The Attorney General was initially a one-person, part-time job, established by the Judiciary Act of 1789, but this grew with the bureaucracy. At one time the Attorney General gave legal advice to the U.S. Congress as well as the President, but this had stopped by 1819 on account of the workload involved.[citation needed]
    In 1867, the U.S. House Committee on the Judiciary, led by Congressman William Lawrence, conducted an inquiry into the creation of a "law department" headed by the Attorney General and composed of the various department solicitors and United States attorneys. On February 19, 1868, Lawrence introduced a bill in Congress to create the Department of Justice. This first bill was unsuccessful, however, as Lawrence could not devote enough time to ensure its passage owing to his occupation with the impeachment of President Andrew Johnson.[citation needed]
    A second bill was introduced to Congress by Rhode Island Representative Thomas Jenckes on February 25, 1870, and both the Senate and House passed the bill.[citation needed] President Ulysses S. Grant then signed the bill into law on June 22, 1870. The Department of Justice officially began operations on July 1, 1870.[citation needed]
    "Act to Establish the Department of Justice" bill did little to change the Attorney General's responsibilities, and his salary and tenure remained the same.[1] The law did create a new office, that of Solicitor General, to supervise and conduct government litigation in the Supreme Court of the United States.[citation needed]
    With the passage of the Interstate Commerce Act in 1887, the Federal government in the U.S. began to take on some law enforcement responsibilities, with the Department of Justice tasked to carry out these duties.[2]
    In 1884, control of federal prisons was transferred to the new department, from the Department of Interior. New facilities were built, including the penitentiary at Leavenworth in 1895, and a facility for women located in West Virginia, at Alderson was established in 1924.[3]
    By 2008 several current and former assistant U.S. attorneys were known to have engaged in a wide variety of criminal conduct including sexual battery,[4] sexual abuse of children,[5] and failures to make mandatory conflict of interest disclosures.[6] A separate Office of Professional Responsibility (OPR) within the DOJ is responsible for investigating attorney employees of the DOJ who have been accused of misconduct or criminal activity with respect to their professional functions as DOJ attorneys. Former U.S. Attorney General John D. Ashcroft acknowledged challenges facing the Department of Justice:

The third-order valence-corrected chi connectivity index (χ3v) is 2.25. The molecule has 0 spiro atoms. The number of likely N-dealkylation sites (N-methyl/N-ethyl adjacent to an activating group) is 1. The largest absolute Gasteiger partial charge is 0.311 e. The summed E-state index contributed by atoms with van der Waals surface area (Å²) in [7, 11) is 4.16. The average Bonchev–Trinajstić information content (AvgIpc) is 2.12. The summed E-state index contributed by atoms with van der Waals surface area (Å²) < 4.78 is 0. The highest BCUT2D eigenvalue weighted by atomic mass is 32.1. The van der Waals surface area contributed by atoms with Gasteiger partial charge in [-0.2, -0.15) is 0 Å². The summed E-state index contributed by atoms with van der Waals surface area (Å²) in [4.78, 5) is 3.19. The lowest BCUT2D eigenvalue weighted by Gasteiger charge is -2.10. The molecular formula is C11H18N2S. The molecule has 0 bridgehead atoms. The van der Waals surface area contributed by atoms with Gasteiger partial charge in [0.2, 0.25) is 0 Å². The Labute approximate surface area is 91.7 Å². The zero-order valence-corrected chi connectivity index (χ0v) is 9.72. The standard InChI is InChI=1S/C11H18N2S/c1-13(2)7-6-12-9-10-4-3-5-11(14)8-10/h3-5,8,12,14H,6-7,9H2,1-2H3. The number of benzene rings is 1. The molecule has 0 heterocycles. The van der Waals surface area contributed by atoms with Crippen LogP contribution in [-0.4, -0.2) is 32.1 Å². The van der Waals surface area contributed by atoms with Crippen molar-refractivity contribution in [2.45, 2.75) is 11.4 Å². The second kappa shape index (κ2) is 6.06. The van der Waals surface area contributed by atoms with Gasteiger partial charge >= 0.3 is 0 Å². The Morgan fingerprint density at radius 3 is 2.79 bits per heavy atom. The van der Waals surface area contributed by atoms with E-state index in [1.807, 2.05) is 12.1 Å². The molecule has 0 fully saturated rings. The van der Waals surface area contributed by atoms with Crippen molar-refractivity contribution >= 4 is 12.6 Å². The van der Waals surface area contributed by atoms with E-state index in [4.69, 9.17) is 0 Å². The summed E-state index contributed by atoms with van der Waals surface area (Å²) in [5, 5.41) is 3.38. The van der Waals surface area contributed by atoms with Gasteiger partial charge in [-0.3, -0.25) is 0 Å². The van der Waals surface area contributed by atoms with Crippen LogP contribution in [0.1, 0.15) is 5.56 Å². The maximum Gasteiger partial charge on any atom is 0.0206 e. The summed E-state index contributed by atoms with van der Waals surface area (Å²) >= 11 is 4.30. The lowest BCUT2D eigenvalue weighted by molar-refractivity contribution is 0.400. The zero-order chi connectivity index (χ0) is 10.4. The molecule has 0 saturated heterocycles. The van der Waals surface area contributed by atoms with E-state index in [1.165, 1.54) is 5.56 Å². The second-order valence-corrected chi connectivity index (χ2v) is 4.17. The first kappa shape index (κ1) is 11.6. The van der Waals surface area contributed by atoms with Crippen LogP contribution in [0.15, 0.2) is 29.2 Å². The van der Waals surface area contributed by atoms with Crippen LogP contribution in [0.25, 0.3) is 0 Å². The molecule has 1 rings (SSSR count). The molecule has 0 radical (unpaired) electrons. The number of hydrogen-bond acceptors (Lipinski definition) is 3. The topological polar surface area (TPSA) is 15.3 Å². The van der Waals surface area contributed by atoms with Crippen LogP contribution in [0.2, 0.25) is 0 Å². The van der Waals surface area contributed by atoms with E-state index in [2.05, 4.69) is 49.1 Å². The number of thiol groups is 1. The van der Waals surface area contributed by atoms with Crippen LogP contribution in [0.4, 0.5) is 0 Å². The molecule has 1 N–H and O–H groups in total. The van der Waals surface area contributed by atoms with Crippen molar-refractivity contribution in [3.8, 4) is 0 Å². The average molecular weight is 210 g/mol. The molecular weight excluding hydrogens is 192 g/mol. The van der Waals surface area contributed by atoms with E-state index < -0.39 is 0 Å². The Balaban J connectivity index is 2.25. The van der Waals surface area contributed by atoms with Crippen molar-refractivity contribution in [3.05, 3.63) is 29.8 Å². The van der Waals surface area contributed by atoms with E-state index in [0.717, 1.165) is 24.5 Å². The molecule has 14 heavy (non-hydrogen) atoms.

In the real world of limited resources, we know that we can only detect, investigate and prosecute a small percentage of those officials who are corrupt.[7]
    I remain convinced that there is no more important area in the fight against corruption than the challenge for us within the law enforcement and justice sectors to keep our own houses clean.[8]
    [edit] Headquarters

    Main article: Robert F. Kennedy Department of Justice Building
    The U.S. Department of Justice building was completed in 1935 from a design by Milton Bennett Medary. Upon Medary's death in 1929, the other partners of his Philadelphia firm Zantzinger, Borie and Medary took over the project. On a lot bordered by Constitution and Pennsylvania Avenues and Ninth and Tenth Streets, Northwest, it holds over one million square feet of space. The sculptor C. Paul Jennewein served as overall design consultant for the entire building, contributing more than 50 separate sculptural elements inside and outside.
    Various efforts, none entirely successful, have been made to determine the meaning of the Latin motto appearing on the Department of Justice seal, Qui Pro Domina Justitia Sequitur. It is not even known exactly when the original version of the DOJ seal itself was adopted, or when the motto first appeared on the seal. The most authoritative opinion of the DOJ suggests that the motto refers to the Attorney General (and thus to the Department of Justice) "who prosecutes on behalf of justice (or the Lady Justice)"
    The building was renamed in honor of former Attorney General Robert F. Kennedy in 2001. It is sometimes referred to as "Main Justice."[9]
    [edit] Organization

    [edit] Leadership offices

    [edit] Divisions

    [edit] Law enforcement agencies

    Several federal law enforcement agencies are administered by the Department of Justice:
    [edit] Offices

    [edit] Other offices and programs